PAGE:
Pewin is a cab company started by a couple back in 2008 that has been pretty successful in the taxi industry. They have had an app for quite some time but according to Business Daily, many of their customers still book a taxi by calling them. But they do have an app, one that I can only assume has been improving over time and at the time of writing this article, the last update was made on 20th February 2016 which is very recent. It is very important to check when an app was last update, at least to give you some assurance that someone is still working on it!
From the description on Google Play;
“The Pewin Cabs booking app puts Nairobi’s finest and largest car service at your fingertips. Book a Pewin Cab on-the-go in under a minute from your Android device and we will get a cab to you”
- Book and manage trips for now or later
- Informs you exactly how many minutes your car will be
- Track cab’s location as it comes to you
- Details of the driver are sent to you via SMS with their details.
- Notification that your car has arrived via SMS
- Remembers your favorite addresses for faster booking
- 24/7 call center support
You might be quick to say that this app is an Uber copycat, which is a warranted conclusion since they do look similar, but it would be wrong to just dismiss it as such. I say this for a couple of reasons. One, they have a different working model compared to Uber. Uber drivers are in a way independent. They get the requests for rides and choose to take it or not. Building on that, the choice of taking an Uber depends on you seeing an Uber close to your location on the map, hence why they are displayed. This is different from Pewin cabs. You do not see cars on the screen, all you see is how long it would take for a Pewin cab to get to you. Being that they are so few in number, you won’t “see” them on your screen as they have to be assigned to you. Your request doesn’t seem to go to the driver, instead, the central system.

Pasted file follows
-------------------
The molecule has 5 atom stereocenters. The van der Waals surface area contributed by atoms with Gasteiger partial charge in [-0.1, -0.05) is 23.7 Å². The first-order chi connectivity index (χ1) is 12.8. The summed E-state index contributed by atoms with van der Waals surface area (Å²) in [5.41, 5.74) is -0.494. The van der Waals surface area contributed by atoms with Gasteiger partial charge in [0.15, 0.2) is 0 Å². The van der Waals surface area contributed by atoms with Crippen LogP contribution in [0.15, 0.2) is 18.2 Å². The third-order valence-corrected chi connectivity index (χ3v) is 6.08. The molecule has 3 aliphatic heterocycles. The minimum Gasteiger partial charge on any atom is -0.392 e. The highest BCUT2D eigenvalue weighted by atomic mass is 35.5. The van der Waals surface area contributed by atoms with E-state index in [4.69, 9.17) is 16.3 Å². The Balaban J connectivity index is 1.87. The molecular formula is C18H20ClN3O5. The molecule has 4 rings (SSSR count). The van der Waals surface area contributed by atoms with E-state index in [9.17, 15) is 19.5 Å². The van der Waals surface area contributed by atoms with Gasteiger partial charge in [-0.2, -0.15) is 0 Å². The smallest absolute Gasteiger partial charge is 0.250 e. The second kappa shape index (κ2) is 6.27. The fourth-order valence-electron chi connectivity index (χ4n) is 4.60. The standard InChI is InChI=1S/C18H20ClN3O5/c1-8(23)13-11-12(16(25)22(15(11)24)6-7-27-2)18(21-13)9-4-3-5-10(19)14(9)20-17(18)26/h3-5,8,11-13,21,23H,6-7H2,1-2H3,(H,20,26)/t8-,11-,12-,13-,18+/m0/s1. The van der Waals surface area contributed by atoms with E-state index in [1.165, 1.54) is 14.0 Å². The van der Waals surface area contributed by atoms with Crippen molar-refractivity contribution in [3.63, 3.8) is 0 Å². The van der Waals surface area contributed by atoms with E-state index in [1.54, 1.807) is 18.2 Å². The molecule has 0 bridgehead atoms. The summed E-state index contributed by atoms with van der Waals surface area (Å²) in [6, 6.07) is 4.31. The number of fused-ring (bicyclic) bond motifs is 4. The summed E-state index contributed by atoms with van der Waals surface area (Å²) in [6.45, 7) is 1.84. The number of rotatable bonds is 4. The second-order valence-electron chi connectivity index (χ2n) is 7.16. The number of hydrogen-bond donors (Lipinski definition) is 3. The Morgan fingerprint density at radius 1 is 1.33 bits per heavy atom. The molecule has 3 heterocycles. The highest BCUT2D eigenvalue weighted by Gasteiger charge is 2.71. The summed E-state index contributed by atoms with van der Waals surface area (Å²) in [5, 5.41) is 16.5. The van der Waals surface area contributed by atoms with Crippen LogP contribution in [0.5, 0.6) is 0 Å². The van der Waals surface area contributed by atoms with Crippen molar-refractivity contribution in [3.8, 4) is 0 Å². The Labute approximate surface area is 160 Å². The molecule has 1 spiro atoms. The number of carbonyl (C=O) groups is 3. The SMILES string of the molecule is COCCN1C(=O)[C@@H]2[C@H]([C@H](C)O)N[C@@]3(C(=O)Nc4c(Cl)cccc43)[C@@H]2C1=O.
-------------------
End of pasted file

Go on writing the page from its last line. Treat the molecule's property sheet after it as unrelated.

This is where you see a controlling factor.
That’s the thing with this app, there is the feeling that there is someone behind a desk somewhere controlling all of this. There are texts that are sent to you about the driver, the car and your journey. It works exactly like the traditional way of calling the company and talking to an operator who assigns a taxi to you. It’s the same model. This is different from Uber as each individual driver is in charge. They are simply notified if someone near them is requesting for a ride and can decide whether to accept the request or not.
These are two distinct apps and businesses models.
Another thing I have noticed is that its design is well thought out. First off there are two types of accounts, either individual or corporate as most of their customers are corporate. Next, it has a map displayed, hence the comparison with Uber, which I don’t mind, that pinpoints your location and gives you an estimate of how long the nearest cab will take to get to you. The next step involves you choosing your drop off point. The first tab allows you to specify how you will communicate your destination, either by telling the driver, showing on a map or from someone from your contact list. There are also predefined destinations like airports, train stations, places and your favorites.